CLEVELAND — Just getting here was hard enough for the Rays, what with the seemingly never-ending 4-13 skid, the game they stunningly gave away to the Twins, the Friday-Saturday losses to the Blue Jays.
But they recovered in an all-but-must-win game Sunday in Toronto, beat the Rangers in Monday's tiebreaker in Texas and, after a dizzying three-cities-in-three days itinerary, made it to the playoffs — albeit the one-game American League wild-card playoff — against the Indians at 8 tonight.
And now they figure they might as well stick around a while.
"If we win the game (tonight), I'd give us as good a chance as anybody," pitching coach Jim Hickey said. "Anybody. I don't think there's anybody who should be favored over us. …
"There's no question in my mind that there's no one that says they want the Rays. Absolutely not. Whether it's Cleveland, Boston, Detroit or Oakland. Nobody's looking forward to that."
The Rays have two things that historically play well — and allow a team to play on — in the postseason: dominant pitching and momentum.
The stockpile of arms is obvious, as the Rays tonight will send out Alex Cobb, the tough, competitive right-hander who overcame the trauma of being hit in the head by a line drive and a two-month recovery to be their most consistent starter down the stretch.
If they go on to face Boston, they are lined up to start Matt Moore on Friday and David Price, off his dominant complete game win over the Rangers, on Saturday, with some combination of Cobb and probably rookie Chris Archer in Games 3-4, then Moore or Price — or both — in Game 5.
"Pitching wins in the postseason for the most part — very few teams slug their way to the championship — and we certainly have the pitching to get it done," Hickey said.
Add in the top-notch run-saving defense they have on the field behind them and what now is a well-rested bullpen, having been off since Sunday afternoon, and the Rays have reason to feel confident.
"As you're moving forward in a short series, the team that plays the clean game is normally probably going to win," Rays manager Joe Maddon said. "You hear it in football, in basketball, you hear it all the time — you have to play a clean game.
"It starts on the mound all the time. If your pitching is on and you're catching the ball, we'll figure out a way to score a couple runs. And I think that's why people may consider us dangerous."
The momentum is obviously harder to define, and the Indians certainly feel they have it as well by winning their last 10, although over the Astros, White Sox and Twins.
But the Rays seem confident after a series of false starts that they have it now when they need it most, winning seven in a row before the back-to-back losses in Toronto then the two they had to.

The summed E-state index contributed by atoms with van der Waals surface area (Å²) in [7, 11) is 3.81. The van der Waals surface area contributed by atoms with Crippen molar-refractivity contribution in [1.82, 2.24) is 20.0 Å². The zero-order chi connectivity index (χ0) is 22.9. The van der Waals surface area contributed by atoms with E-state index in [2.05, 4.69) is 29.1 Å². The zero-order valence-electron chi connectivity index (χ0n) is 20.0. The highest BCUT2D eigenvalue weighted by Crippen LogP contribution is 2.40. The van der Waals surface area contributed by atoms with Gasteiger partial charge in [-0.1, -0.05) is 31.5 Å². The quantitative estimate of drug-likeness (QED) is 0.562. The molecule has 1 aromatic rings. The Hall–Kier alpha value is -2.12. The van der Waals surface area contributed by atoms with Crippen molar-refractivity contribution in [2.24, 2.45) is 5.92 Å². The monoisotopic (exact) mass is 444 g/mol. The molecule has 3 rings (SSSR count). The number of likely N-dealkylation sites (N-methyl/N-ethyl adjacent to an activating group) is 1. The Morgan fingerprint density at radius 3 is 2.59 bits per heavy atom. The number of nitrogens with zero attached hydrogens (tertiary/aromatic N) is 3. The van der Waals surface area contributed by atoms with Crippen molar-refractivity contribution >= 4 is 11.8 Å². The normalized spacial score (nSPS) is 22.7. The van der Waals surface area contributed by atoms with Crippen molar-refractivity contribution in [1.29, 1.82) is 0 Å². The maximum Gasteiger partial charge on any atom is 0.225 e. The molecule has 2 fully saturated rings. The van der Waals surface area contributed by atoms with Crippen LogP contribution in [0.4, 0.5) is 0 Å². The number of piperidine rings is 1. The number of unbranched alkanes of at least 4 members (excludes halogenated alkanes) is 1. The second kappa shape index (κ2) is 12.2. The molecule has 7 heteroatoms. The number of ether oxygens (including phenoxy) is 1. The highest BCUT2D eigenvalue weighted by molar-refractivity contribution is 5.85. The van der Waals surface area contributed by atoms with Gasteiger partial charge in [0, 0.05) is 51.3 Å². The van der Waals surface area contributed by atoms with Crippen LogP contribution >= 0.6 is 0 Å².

"We've already played this wild-card game a couple times," Maddon said. "We did it in Toronto a couple days ago, we did it (Monday) in Texas and we're going to come here (tonight) and do it again. I don't know if there is a battle-tested component to it, you get maybe immune to whatever that pressure is and you just go play. …
"I think there is something to be said for that. Not making light, because you would have liked to have a couple days off, but when you get this momentum kind of thing on a daily basis, and you're playing great competition, and you're going from city to city to city and it's in adverse territory, all this stuff is what you train for and really dig, and you love it."
Cleveland manager Terry Francona, having seen the Rays up close during his eight years in the Red Sox dugout, knows what the Indians are up against tonight and what the others may experience.
"They always pitch. They run the bases. They play defense. And they probably match up better than most teams in the league if not every team in the league. … They use that to their advantage a lot," Francona said Tuesday.
"We respect how they go about the game. You know, when we play them, the ball needs to end up where it is supposed to or they can run you into a bigger inning."
Cobb is among those who believe they are — finally — putting everything together at the right time.
"It's just a complete baseball team right now — offense, defense and pitching has been at the top of its game," he said. "We went through this real struggle point last month and I was happy about that in a weird way.
"I knew this is such a streaky game that we had been at a high point before that, so getting down to a low point with enough season (left) to get our chances back to get into the playoffs. And I knew if we got into the playoffs while hot, like Joe is saying we are right now, and it's obviously showing the way we've been playing, we would definitely be a dangerous team."
Maybe most dangerous of the nine remaining.
Marc Topkin can be reached at firstname.lastname@example.org. Follow him on Twitter at @TBTimes_Rays.